Many students suffer from anxiety when they have to prepare for and write
tests and exams. Some get nervous because they are ill-prepared, while
others get bogged down in stress regardless of how well-prepared they
may be. When students are anxious, they are unhappy and their stress can
negatively impact their ability to prepare for a test and their performance
on the day. You can help your students to overcome their exam anxiety
for a happier, healthier learning experience.
Symptoms of test anxiety
Anxiety may be accompanied by physical symptoms like head and stomach aches,
nausea, fatigue, sleeplessness, loss of appetite and vomiting. There can
emotional symptoms too like irritability, anger and fear. When students
have to operate under this kind of duress for extended periods, they lose focus.
Anxiety can inhibit their ability to concentrate and affect their memory.
Higher cognitive functioning also suffers, making it harder for them to
solve problems and comprehend complex data. Anxiety also impacts their
ability to sleep and reduces appetite. Not getting enough rest or healthy
nutrition affects memory and overall academic performance.
Start from the very beginning by setting realistic academic goals for your
students. Help them to get organized by scheduling sufficient study time
to prepare adequately for upcoming exams. Don’t do all the organization
for them, rather teach them how to record all their upcoming papers and
tests and how to organize their time.
Ascertain whether their anxiety stems from a genuine feeling of being overwhelmed.
Are they struggling with a subject? If they just aren’t coping,
help them to catch up and keep up by getting them an in-home tutor. One-on-one
tutors can discover the missing building blocks in your student’s
knowledge and skill set and can remedy this so that your student has a
solid academic foundation to build on.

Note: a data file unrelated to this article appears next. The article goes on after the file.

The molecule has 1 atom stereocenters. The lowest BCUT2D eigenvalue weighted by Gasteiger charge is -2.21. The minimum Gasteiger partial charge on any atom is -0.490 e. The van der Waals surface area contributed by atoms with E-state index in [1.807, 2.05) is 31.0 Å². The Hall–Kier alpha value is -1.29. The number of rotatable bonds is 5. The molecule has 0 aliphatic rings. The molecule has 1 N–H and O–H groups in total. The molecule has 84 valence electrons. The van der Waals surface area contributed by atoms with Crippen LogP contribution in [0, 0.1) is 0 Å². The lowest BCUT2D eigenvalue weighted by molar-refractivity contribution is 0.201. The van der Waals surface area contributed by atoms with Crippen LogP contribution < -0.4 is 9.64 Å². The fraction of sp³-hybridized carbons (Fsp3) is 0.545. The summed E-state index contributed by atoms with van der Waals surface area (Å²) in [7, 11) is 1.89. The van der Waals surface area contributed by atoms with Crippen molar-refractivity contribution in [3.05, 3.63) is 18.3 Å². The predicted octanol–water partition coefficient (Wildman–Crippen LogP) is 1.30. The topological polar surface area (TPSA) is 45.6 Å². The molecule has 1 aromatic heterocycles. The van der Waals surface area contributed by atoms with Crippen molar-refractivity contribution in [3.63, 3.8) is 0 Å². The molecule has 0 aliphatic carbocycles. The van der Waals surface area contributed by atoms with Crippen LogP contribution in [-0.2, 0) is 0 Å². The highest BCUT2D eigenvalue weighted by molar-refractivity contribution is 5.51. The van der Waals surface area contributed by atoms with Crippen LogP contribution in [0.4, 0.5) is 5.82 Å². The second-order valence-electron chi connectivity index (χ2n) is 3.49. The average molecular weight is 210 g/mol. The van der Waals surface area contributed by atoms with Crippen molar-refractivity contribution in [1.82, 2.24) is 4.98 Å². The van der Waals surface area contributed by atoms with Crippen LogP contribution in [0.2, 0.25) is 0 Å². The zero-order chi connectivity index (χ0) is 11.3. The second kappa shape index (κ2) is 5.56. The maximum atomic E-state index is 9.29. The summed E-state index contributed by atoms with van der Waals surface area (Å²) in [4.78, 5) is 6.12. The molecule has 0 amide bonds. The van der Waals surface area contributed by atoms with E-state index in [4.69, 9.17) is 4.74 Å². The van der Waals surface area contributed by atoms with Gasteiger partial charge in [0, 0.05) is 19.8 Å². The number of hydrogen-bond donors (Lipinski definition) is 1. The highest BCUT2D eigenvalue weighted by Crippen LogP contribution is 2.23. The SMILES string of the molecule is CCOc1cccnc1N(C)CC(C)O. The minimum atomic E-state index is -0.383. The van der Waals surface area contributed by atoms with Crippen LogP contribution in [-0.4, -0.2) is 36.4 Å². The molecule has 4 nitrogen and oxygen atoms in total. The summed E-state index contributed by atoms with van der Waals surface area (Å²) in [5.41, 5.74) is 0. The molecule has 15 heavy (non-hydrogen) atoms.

Tutors are also able to teach study skills and time management while showing
your student how to organize information in a way that suits their learning
style. They can help them to build confidence and provide the skills your
student needs to work independently.
A positive attitude and confidence are two of the most vital arrows in
your student’s academic quiver. If they have an inner dialogue that
says they are dumb, just can’t do it or that they are bad at math
or science, then that has to change.
Help them to recognize these negative thought patterns and to catch themselves
when they fall into bad attitude traps. When they have a negative thought,
they need to stop, take a deep breath and replace it with a positive one.
You can help by focusing on positive reinforcement when they are on the
Sweet dreams and healthy meals
Getting enough sleep is essential to a stellar academic performance. Ensure
that your student doesn’t stay up too late studying, limit sugar
intake and make sure they get enough sleep.
While most students like to live on sugar and junk food while they hit
the books, opt for healthy, nutritious meals. The brain only takes up
2% of your body mass, but it uses 20% of the energy. So give your rocket
the right fuel to function.